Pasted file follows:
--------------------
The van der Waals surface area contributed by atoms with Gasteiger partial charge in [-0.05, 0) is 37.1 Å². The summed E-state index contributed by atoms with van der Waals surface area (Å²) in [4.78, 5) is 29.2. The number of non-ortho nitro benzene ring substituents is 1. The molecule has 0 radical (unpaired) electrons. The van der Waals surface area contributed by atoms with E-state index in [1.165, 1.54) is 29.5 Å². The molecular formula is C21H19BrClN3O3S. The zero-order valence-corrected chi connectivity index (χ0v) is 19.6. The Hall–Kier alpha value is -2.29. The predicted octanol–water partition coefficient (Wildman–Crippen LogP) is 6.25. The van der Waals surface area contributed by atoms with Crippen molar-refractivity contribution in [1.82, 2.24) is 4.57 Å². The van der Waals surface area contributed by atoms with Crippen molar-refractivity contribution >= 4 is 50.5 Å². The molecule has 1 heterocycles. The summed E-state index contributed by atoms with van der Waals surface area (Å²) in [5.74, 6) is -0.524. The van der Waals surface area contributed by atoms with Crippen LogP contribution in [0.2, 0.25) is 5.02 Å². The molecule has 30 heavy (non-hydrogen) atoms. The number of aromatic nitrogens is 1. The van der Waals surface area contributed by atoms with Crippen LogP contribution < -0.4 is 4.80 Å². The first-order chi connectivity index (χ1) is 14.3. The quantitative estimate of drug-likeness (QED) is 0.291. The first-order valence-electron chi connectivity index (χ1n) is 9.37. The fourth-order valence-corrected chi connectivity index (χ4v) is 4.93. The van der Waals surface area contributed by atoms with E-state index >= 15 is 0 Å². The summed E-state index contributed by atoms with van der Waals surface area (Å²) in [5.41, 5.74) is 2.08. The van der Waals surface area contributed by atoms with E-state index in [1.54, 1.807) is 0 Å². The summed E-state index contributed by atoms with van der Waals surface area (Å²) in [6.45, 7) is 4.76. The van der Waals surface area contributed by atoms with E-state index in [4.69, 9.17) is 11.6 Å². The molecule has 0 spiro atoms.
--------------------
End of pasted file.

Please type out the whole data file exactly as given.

The van der Waals surface area contributed by atoms with Gasteiger partial charge in [-0.05, 0) is 37.1 Å². The summed E-state index contributed by atoms with van der Waals surface area (Å²) in [4.78, 5) is 29.2. The number of non-ortho nitro benzene ring substituents is 1. The molecule has 0 radical (unpaired) electrons. The van der Waals surface area contributed by atoms with E-state index in [1.165, 1.54) is 29.5 Å². The molecular formula is C21H19BrClN3O3S. The zero-order valence-corrected chi connectivity index (χ0v) is 19.6. The Hall–Kier alpha value is -2.29. The predicted octanol–water partition coefficient (Wildman–Crippen LogP) is 6.25. The van der Waals surface area contributed by atoms with Crippen molar-refractivity contribution in [1.82, 2.24) is 4.57 Å². The van der Waals surface area contributed by atoms with Crippen molar-refractivity contribution >= 4 is 50.5 Å². The molecule has 1 heterocycles. The summed E-state index contributed by atoms with van der Waals surface area (Å²) in [5.74, 6) is -0.524. The van der Waals surface area contributed by atoms with Crippen LogP contribution in [0.2, 0.25) is 5.02 Å². The molecule has 30 heavy (non-hydrogen) atoms. The number of aromatic nitrogens is 1. The van der Waals surface area contributed by atoms with Crippen LogP contribution < -0.4 is 4.80 Å². The first-order chi connectivity index (χ1) is 14.3. The quantitative estimate of drug-likeness (QED) is 0.291. The first-order valence-electron chi connectivity index (χ1n) is 9.37. The fourth-order valence-corrected chi connectivity index (χ4v) is 4.93. The van der Waals surface area contributed by atoms with E-state index >= 15 is 0 Å². The summed E-state index contributed by atoms with van der Waals surface area (Å²) in [5.41, 5.74) is 2.08. The van der Waals surface area contributed by atoms with E-state index in [1.54, 1.807) is 0 Å². The summed E-state index contributed by atoms with van der Waals surface area (Å²) in [6.45, 7) is 4.76. The van der Waals surface area contributed by atoms with E-state index in [4.69, 9.17) is 11.6 Å². The molecule has 0 spiro atoms.